Family RoomTraditional Landscape, San Francisco

Photography: @ Shades of Green

Inspiration for a traditional front yard landscaping in San Francisco. —  Houzz
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This photo has 5 questions
isamenton wrote:Aug 7, 2012
pnortham wrote:Dec 20, 2013
  • Brian

    Can anyone confirm the name of the white/yellow bulb like plants behind the labs ear?

  • PRO
    Dig Your Garden Landscape Design

    @Brian, it is Green Santolina - Santolina rosmarinifolia. Wonderful low-water shrub.

carolw wrote:Apr 3, 2011
  • Sheila Schmitz
    Beautiful! Lamb's Ears spread quickly, so each of these clumps may have begun with just one or two plants each. I wouldn't plant this many together at once, but you won't have to wait long to get this look. If you want even speedier results (and don't mind thinning later), plant 2-3 per clump and sprinkle some seeds around them. There are many plants with soft gray leaves that go by the name Lamb's Ears, so check the tag for more info. Many of them have beautiful flowers; some can be invasive (including my favorite, Rose Campion, aka Lychnis).
  • mousemaker
    Lamb's ears...I have them too and they are fun and fuzzy, but they are a beast to separate!! only a shovel will do!! :)
    one note about Gertrude Jekyll. I read that she banned "love lies bleeding" so I got some :) and I love it! it's taller than I expected but it's beautiful and creepy at the same time.
panda1570 wrote:Mar 17, 2013
georgetown wrote:Dec 1, 2010
  • PRO
    KitchenLab Interiors
    I'm thinking bluestone or gray slate, but I'll defer to Becky.

What Houzz contributors are saying:

laurendunec
Lauren Dunec Design added this to Your Summer Watering Guide for Happy and Healthy PlantsJun 20, 2018

3. Know your plant types, even just generally. Having an overall sense of which plants in your yard need more water than others can help prioritize water use in the landscape and ensure plants are getting as much or as little water as they need to thrive. Not all plants require additional summer water; some even prefer keeping their toes dry in the hottest months of the year. Depending on where they’re from, native plants — particularly those from the Southwest, Texas and California — are well-adapted to dry summers and do not require supplemental summer water. (Some natives do appreciate a drink in a heatwave, though).Grouping plants in the landscape based on water requirements (low-water, moderate and high-water) can streamline irrigation.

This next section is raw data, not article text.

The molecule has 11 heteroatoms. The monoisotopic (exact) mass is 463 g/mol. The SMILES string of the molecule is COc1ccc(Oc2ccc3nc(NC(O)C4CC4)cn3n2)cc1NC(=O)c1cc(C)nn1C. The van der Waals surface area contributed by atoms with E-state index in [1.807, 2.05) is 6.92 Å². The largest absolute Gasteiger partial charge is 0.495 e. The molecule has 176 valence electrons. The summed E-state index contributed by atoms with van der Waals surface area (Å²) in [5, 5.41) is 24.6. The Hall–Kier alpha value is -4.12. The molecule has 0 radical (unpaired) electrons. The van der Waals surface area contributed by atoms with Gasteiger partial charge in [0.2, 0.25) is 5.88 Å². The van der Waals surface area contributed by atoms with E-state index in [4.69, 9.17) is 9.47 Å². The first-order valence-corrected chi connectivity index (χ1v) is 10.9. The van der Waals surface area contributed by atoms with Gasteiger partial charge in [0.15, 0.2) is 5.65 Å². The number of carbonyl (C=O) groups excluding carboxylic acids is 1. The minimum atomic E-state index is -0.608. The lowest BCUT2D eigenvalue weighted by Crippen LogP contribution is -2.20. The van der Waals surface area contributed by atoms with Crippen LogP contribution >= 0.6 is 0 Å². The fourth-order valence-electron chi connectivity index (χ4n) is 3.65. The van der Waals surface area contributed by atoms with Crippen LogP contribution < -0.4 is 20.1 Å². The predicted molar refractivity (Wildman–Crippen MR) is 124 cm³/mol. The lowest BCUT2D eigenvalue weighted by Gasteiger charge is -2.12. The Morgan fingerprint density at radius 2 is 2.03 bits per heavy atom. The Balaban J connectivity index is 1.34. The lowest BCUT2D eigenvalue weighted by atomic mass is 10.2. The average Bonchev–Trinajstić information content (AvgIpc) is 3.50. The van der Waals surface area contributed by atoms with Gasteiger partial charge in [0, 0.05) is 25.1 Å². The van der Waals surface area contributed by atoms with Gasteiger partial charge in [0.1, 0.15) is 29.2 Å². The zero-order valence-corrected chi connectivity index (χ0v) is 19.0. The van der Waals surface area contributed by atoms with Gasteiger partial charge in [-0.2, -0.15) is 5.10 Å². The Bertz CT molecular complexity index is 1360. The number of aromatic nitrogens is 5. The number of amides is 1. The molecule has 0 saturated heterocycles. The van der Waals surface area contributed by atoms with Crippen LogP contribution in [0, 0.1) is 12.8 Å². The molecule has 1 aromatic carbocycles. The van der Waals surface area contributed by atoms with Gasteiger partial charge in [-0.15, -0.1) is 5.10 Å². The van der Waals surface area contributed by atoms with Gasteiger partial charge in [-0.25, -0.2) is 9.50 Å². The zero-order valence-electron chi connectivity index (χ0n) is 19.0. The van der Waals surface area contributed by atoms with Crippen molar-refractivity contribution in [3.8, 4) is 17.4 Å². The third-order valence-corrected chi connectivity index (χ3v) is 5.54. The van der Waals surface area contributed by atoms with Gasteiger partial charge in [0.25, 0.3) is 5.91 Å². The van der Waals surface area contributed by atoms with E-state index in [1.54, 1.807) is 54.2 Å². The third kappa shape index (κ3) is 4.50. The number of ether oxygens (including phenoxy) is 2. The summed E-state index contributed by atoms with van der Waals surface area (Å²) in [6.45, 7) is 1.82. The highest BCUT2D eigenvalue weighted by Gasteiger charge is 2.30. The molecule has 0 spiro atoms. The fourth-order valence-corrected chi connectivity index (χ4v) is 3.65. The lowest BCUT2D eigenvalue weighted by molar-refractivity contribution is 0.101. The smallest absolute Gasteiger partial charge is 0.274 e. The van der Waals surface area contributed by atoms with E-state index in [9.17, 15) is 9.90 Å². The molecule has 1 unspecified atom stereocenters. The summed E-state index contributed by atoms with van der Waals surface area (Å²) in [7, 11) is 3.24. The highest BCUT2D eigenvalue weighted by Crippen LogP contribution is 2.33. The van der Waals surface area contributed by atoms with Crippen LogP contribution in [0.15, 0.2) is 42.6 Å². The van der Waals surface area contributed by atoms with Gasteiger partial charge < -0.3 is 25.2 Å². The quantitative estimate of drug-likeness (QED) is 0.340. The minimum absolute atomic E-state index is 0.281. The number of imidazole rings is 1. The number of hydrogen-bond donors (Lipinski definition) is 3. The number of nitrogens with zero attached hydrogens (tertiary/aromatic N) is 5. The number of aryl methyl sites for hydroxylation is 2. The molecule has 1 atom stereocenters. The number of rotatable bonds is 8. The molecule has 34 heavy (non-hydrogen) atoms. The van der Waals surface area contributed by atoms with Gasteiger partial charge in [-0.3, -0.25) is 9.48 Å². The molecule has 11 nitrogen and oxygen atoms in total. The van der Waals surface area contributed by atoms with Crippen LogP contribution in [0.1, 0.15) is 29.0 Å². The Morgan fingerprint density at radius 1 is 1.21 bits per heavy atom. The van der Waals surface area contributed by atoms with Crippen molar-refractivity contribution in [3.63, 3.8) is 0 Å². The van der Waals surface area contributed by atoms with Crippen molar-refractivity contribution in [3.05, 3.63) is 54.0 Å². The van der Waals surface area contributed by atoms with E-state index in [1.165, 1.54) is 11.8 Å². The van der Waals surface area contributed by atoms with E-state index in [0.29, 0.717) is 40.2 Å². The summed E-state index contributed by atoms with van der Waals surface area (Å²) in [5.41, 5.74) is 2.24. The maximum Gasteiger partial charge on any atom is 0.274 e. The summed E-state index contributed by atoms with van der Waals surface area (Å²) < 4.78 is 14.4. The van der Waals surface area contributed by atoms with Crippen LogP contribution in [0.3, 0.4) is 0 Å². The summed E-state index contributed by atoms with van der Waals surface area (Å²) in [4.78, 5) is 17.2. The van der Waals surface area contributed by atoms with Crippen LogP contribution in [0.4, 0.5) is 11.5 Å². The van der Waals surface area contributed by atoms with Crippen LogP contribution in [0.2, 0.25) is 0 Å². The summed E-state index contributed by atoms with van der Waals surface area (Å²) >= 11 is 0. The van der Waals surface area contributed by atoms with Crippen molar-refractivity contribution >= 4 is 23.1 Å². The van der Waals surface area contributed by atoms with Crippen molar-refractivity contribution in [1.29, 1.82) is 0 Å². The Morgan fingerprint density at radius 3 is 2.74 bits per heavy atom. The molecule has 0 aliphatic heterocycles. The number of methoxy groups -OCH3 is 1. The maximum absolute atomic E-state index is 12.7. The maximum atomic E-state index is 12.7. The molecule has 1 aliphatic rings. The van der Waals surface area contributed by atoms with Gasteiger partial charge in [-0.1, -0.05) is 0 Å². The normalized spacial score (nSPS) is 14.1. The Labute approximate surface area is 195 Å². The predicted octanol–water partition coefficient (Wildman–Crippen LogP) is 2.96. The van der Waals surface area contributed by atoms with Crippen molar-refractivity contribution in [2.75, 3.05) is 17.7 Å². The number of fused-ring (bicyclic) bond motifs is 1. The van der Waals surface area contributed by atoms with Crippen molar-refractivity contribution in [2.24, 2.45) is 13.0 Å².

laurendunec
Lauren Dunec Design added this to 10 Top Trees to Grow in ContainersMar 26, 2018

1. CitrusCitrus of all kinds — most commonly lemons, limes, kumquats, oranges and tangerines — can be grown in large containers and make pretty accents on patios, in herb gardens or tucked into a garden bed. All citrus plants are frost-tender; in cold climates, plan on bringing the trees inside to a sunny window or greenhouse. If citrus leaves begin to yellow or drop, it’s most likely a sign of nitrogen deficiency. Supplement watering with a weekly or bimonthly feeding of diluted organic fertilizer during the growing period to set up container-grown citrus for success. Where it will grow: Hardy to 25 degrees Fahrenheit, or minus 3.9 degrees Celsius (USDA zones 9 to 11; find your zone); in colder areas, plan on bringing the container indoors over winterWater requirement: ModerateLight requirement: Full sun Mature size: Varies by species; dwarf citrus trees are particularly well-suited for containersShop for pots and planters on Houzz